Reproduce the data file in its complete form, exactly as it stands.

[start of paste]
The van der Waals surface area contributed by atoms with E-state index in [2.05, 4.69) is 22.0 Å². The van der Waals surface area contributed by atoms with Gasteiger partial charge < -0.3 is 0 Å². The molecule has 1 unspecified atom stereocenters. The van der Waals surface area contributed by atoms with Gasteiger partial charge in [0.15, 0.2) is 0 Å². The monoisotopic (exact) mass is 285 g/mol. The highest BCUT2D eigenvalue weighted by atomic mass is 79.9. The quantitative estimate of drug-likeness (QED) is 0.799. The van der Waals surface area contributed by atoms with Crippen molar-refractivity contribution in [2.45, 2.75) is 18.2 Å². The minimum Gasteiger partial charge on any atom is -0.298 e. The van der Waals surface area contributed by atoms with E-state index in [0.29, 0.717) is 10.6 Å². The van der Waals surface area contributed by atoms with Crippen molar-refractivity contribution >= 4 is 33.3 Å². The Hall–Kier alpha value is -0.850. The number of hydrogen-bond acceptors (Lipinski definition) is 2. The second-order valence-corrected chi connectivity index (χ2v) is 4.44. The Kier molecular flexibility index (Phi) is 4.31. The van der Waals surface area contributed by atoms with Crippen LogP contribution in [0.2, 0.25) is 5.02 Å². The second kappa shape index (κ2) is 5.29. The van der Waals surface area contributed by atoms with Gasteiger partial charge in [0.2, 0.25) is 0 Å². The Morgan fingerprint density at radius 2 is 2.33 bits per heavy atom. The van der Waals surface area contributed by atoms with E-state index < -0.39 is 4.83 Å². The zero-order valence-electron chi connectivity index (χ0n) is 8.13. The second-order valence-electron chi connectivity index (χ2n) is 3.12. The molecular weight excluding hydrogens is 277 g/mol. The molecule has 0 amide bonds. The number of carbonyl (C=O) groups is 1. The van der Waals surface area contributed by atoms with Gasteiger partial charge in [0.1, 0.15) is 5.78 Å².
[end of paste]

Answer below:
The van der Waals surface area contributed by atoms with E-state index in [2.05, 4.69) is 22.0 Å². The van der Waals surface area contributed by atoms with Gasteiger partial charge < -0.3 is 0 Å². The molecule has 1 unspecified atom stereocenters. The van der Waals surface area contributed by atoms with Gasteiger partial charge in [0.15, 0.2) is 0 Å². The monoisotopic (exact) mass is 285 g/mol. The highest BCUT2D eigenvalue weighted by atomic mass is 79.9. The quantitative estimate of drug-likeness (QED) is 0.799. The van der Waals surface area contributed by atoms with Crippen molar-refractivity contribution in [2.45, 2.75) is 18.2 Å². The minimum Gasteiger partial charge on any atom is -0.298 e. The van der Waals surface area contributed by atoms with E-state index in [0.29, 0.717) is 10.6 Å². The van der Waals surface area contributed by atoms with Crippen molar-refractivity contribution >= 4 is 33.3 Å². The Hall–Kier alpha value is -0.850. The number of hydrogen-bond acceptors (Lipinski definition) is 2. The second-order valence-corrected chi connectivity index (χ2v) is 4.44. The Kier molecular flexibility index (Phi) is 4.31. The van der Waals surface area contributed by atoms with Crippen LogP contribution in [0.2, 0.25) is 5.02 Å². The second kappa shape index (κ2) is 5.29. The van der Waals surface area contributed by atoms with Gasteiger partial charge in [0.2, 0.25) is 0 Å². The Morgan fingerprint density at radius 2 is 2.33 bits per heavy atom. The van der Waals surface area contributed by atoms with E-state index < -0.39 is 4.83 Å². The zero-order valence-electron chi connectivity index (χ0n) is 8.13. The second-order valence-electron chi connectivity index (χ2n) is 3.12. The molecular weight excluding hydrogens is 277 g/mol. The molecule has 0 amide bonds. The number of carbonyl (C=O) groups is 1. The van der Waals surface area contributed by atoms with Gasteiger partial charge in [0.1, 0.15) is 5.78 Å².